Yes, but I doubted it for a long time, until our initial meeting with the private partners and the commercial partners in Finland. The current state of play sees these market participants making agreements with taxi companies, car-poolers and car-sharing companies in individual cities and in individual countries. By extension, they’re essentially saying that if somebody else eventually takes care of that basic data permission – like this enabler platform – then they will take away the cost element for each of these private domain players, which is expensive for them to maintain.
If we concentrate on making the concepts, standards and principle clear, along with the ownership of each of the platforms, this project has a good chance of succeeding. Shifting the focus to demonstrating and including concepts, principles and standards within it will put everybody on the same page, regardless of whether they’re a private or public company.
Do you think the project is helping to lower barriers to create more viable business models? Is there actually something viable there to work with and how do you get around to creating that?
It’s very, very hard to make this work. There is a goal and a recognition between societies that we need to remove cars from cities and reduce emissions. To realistically achieve those goals at the same time, you have to offer mobility services of at least the same standard for everyone that lives in the city. At the same time, you want everybody operating within the market to be profitable as part of a MaaS model. It’s becoming evident that this might not be possible, but at least with an enabler platform like the one we’re working on, this cost of data provision and quality assurance is removed. At the very least, that creates an even playing field for commercial operators, lowering the barrier to make a profitable business out of it.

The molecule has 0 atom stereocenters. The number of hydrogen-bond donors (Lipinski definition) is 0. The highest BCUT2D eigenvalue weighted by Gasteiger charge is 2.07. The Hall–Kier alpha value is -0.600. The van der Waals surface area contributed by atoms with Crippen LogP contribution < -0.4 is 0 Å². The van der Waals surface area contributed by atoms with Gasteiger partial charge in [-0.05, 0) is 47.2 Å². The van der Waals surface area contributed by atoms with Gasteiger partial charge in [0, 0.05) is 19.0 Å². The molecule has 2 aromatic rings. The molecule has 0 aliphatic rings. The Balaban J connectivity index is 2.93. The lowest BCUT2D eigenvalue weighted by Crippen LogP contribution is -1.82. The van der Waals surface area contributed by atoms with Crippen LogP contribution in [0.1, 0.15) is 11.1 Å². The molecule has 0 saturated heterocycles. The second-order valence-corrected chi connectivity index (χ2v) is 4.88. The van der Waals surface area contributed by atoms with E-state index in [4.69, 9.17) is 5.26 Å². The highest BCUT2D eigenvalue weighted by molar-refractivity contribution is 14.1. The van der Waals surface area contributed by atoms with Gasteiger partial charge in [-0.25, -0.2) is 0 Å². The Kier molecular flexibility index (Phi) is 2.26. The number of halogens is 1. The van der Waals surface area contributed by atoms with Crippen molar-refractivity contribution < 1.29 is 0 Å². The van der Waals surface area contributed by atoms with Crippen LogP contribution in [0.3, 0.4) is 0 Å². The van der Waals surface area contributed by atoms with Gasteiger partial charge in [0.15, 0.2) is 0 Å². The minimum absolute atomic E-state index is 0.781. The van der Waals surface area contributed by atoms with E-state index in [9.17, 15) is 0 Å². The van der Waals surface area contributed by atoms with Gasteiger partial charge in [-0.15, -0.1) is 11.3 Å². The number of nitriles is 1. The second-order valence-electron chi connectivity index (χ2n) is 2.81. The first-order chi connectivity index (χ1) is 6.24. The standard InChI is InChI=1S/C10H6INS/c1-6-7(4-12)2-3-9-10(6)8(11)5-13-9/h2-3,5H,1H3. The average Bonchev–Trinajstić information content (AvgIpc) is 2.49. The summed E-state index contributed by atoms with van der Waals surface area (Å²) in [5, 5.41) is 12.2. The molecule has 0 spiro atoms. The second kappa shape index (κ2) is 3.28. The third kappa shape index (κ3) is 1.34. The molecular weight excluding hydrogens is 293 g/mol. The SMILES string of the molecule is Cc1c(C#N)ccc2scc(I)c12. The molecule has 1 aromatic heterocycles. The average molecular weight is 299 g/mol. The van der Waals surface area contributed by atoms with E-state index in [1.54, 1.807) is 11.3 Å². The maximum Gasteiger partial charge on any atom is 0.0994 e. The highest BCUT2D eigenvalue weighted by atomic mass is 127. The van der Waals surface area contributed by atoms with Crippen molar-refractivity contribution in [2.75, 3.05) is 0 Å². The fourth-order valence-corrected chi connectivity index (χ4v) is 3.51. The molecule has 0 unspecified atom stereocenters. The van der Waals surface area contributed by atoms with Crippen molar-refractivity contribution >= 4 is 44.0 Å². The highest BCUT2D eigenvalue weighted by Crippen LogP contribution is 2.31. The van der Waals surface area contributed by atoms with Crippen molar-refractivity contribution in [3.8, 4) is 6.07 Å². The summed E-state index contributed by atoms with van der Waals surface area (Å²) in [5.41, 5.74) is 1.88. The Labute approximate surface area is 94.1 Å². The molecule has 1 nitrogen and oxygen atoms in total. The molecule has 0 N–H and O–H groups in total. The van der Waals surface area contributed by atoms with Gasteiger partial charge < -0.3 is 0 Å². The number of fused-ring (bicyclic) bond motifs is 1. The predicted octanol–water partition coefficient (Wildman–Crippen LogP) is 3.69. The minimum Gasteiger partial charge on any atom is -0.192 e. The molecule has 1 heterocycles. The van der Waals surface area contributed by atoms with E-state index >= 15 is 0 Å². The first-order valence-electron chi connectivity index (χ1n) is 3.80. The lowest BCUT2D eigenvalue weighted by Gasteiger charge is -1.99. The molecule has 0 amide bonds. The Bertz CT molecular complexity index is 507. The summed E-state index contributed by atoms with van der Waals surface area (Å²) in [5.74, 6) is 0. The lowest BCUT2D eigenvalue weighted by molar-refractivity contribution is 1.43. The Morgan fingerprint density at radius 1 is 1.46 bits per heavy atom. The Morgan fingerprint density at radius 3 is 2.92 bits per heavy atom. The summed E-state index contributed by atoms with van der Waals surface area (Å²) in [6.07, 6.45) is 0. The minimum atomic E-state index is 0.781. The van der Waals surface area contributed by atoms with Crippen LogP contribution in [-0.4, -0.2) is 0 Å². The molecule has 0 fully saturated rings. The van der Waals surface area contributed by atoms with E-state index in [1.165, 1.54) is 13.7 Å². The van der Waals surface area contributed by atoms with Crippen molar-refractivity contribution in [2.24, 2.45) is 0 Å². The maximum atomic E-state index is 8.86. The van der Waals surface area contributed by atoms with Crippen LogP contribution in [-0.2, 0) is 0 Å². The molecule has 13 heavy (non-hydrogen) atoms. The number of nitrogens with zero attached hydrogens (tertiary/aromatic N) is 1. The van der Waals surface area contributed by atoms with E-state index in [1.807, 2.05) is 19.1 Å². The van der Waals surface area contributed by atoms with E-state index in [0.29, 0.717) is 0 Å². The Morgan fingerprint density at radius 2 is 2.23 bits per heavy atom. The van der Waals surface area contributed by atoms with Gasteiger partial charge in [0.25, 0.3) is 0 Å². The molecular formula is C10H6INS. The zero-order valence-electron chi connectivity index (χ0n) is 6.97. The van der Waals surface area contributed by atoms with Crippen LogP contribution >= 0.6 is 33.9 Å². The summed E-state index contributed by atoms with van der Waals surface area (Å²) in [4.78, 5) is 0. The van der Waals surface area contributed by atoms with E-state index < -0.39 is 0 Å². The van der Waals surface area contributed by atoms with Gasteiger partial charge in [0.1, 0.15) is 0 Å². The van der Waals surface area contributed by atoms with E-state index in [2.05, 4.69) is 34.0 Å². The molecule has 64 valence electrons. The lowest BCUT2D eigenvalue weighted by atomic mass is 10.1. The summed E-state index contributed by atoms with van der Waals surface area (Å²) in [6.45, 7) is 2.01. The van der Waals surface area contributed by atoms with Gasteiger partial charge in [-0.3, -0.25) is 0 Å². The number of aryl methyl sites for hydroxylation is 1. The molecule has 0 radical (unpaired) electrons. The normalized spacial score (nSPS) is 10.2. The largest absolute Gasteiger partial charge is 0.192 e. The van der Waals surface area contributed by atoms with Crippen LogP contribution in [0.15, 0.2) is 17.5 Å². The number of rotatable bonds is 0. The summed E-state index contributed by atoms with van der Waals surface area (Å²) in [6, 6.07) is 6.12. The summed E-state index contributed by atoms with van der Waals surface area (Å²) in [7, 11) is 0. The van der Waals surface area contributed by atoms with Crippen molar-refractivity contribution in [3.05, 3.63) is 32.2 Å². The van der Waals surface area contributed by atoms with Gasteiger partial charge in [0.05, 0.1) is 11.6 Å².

I don’t think that is enough to make it profitable, but if you combine it with artificial intelligence and optimisation of vehicle positioning with each of the vehicles that provide a service, then that will help. That is not a part of this project but will likely become part of an extended project to optimise transport resources in order to give people services that they really want.
Another element that might help the business model is if we can simulate models where the subsidies being paid to public transport today could also be shared with on-demand transportation vehicles. If they’re embedded into this enabler platform, maybe they could also receive some public funding. It is unlikely to happen in the short term, but a company like Entur might be willing to help in this kind of project. Again, this isn’t a core part of our project, but could be an extension that can test these business models.